Tina Brown, Kanda University of International Studies
Brown, T. (2021). Stressing out about being genuine: Reflections on a first advising session. Relay Journal, 4(2), 99-106. https://doi.org/10.37237/relay/040205
*This page reflects the original version of this document. Please see PDF for most recent and updated version.
In this reflective paper I examine one of my first experiences conducting an advising session as part of a course on advising in language learning. Using a narrative approach, I put the session in context, give a brief summary of it, then focus on a specific interesting moment from the session to examine in detail. In particular I reflect on the importance I placed on feeling genuine while trying to learn and practice advising strategies and how this was a significant worry for me throughout the advising course. Lastly, I touch on the most noteworthy lesson I learned, that attending the conversation is the most important part of an advising session, and how I plan to apply this lesson to future interactions. This paper may benefit those who are new to language learning advising or who have an interest in how new advisors navigate the process.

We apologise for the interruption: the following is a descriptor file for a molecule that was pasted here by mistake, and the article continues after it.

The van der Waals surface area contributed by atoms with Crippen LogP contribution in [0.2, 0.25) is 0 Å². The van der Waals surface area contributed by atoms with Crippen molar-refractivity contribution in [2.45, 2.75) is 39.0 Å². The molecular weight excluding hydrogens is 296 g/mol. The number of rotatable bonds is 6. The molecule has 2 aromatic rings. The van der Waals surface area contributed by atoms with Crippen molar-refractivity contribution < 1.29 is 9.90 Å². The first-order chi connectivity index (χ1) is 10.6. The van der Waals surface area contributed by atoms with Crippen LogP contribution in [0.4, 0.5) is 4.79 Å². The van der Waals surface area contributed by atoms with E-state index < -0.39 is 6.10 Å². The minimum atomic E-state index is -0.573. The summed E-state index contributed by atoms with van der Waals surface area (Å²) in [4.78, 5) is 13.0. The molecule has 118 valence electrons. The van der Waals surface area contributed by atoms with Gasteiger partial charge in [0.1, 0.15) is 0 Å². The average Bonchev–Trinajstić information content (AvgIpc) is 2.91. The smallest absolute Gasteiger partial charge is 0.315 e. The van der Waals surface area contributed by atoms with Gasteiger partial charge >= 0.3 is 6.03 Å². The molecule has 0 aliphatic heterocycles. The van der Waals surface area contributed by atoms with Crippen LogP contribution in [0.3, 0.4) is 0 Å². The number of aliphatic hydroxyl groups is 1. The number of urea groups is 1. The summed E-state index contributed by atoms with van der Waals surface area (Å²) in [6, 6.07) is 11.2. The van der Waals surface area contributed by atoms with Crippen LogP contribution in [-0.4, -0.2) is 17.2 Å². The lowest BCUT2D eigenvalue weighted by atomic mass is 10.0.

Keywords: advising, Japanese university, genuine, reflection